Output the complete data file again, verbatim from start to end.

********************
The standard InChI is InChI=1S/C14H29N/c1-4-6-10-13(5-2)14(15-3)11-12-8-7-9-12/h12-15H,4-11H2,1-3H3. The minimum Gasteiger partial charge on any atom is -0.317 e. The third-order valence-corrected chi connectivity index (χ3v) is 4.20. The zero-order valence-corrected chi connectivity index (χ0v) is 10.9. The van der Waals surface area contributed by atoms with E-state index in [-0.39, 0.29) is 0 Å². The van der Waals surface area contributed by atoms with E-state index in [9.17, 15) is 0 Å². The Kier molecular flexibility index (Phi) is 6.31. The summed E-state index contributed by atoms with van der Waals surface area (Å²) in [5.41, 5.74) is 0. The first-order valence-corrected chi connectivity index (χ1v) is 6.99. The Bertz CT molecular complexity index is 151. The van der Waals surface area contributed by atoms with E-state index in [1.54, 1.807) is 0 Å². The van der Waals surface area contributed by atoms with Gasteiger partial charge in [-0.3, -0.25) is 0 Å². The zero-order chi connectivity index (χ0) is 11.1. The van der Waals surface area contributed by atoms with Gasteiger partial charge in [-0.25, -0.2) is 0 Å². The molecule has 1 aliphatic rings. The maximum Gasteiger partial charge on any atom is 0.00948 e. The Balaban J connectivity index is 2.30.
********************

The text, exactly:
The standard InChI is InChI=1S/C14H29N/c1-4-6-10-13(5-2)14(15-3)11-12-8-7-9-12/h12-15H,4-11H2,1-3H3. The minimum Gasteiger partial charge on any atom is -0.317 e. The third-order valence-corrected chi connectivity index (χ3v) is 4.20. The zero-order valence-corrected chi connectivity index (χ0v) is 10.9. The van der Waals surface area contributed by atoms with E-state index in [-0.39, 0.29) is 0 Å². The van der Waals surface area contributed by atoms with E-state index in [9.17, 15) is 0 Å². The Kier molecular flexibility index (Phi) is 6.31. The summed E-state index contributed by atoms with van der Waals surface area (Å²) in [5.41, 5.74) is 0. The first-order valence-corrected chi connectivity index (χ1v) is 6.99. The Bertz CT molecular complexity index is 151. The van der Waals surface area contributed by atoms with E-state index in [1.54, 1.807) is 0 Å². The van der Waals surface area contributed by atoms with Gasteiger partial charge in [-0.3, -0.25) is 0 Å². The zero-order chi connectivity index (χ0) is 11.1. The van der Waals surface area contributed by atoms with Gasteiger partial charge in [-0.25, -0.2) is 0 Å². The molecule has 1 aliphatic rings. The maximum Gasteiger partial charge on any atom is 0.00948 e. The Balaban J connectivity index is 2.30.